Eurasian Oystercatcher Haematopus (ostralegus) osculans, Hampyong. April 2nd.
Photo © KIM Sung-Hyun.

The distinct osculans is best considered a separate species based on disjunct breeding range; difference in measurements from other subspecies; and in differences in plumage (most especially non-breeding adults and immatures do not develop a full white neck collar, at most showing only a fairly faint trace). The single most important wintering area for this taxon is the threatened Yubu Island tidal-flats. A count of 2 000, in the Geum River on January 8th (PN and JM) is fairly modest (a maximum count there on January 19th, 2002, of 5 300 represents more than 50 % of the estimated minimum population of the species).

Black-winged Stilt Himantopus himantopus
An increasingly recorded migrant, most especially in spring, with breeding since at least 1998.
In 2004, the colony at Seosan, remains extant, with 65 individuals present in June (KHT); in addition, nesting was reported in Haenam for the first time on June 5th (LJS).

Possible Pied Stilt Himantopus (himantopus) leucocephalus or hybrid, Seosan.
Photo © KIM Hyun Tae.

Of some interest, an adult male showing plumage characters of the often split Pied Stilt Himantopus (himantopus) leucocephalus was photographed at Seosan on August 1st (KHT) and again on September 14th (KSH). Possibly the same individual was also photographed by KHT in 2000, nesting(!). This (sub-)species has not been recorded in Korea, though there have been several records in e.g. Japan. Another individual photographed on the East coast at Gangneung on April 24th (CTH) appeared to show characters perhaps intermediate between nominate and leucocephalus (either a product of hybridization or of extreme variation in nominate himantopus?).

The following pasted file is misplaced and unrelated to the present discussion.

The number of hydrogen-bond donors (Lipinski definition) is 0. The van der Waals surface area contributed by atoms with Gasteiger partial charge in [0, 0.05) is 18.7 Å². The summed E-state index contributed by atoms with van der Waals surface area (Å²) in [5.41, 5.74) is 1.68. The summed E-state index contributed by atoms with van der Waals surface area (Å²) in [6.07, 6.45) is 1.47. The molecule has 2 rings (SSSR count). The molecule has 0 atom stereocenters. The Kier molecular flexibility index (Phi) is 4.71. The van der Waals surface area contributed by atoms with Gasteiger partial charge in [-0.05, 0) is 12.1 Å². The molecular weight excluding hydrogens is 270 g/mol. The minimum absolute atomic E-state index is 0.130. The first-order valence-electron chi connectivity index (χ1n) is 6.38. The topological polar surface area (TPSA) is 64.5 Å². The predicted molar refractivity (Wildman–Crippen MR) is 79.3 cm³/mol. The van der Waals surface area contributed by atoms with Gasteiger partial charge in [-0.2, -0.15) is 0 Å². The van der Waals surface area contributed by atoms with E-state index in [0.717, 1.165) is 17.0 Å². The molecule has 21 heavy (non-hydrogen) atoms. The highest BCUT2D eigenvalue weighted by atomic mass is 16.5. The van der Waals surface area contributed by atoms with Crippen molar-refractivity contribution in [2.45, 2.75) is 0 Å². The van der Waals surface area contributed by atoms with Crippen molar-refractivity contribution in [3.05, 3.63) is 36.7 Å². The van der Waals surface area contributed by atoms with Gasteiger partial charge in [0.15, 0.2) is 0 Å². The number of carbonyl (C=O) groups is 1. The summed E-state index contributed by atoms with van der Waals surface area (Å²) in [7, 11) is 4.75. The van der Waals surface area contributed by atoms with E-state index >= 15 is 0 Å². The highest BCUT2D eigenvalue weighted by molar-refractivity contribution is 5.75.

Oriental Plover Charadrius veredus
A very scarce migrant, possibly annual in the far southwest. In 2004, one on April 10-11th (PJG) and one on April 25th, Heuksan Island (KST)

Grey-headed Lapwing Vanellus cinereus
A very scarce migrant, with several records annually (largely concentrated on western islands, at Seosan and on the east coast). The only records received in 2004 were of one on Socheong Island, May 17th (NM); 2 at Gangneung, Gangwon Province, on September 20th (SHS), and one at Seosan on September 24th (KSH).

Oriental Pratincole Glareola maldivarum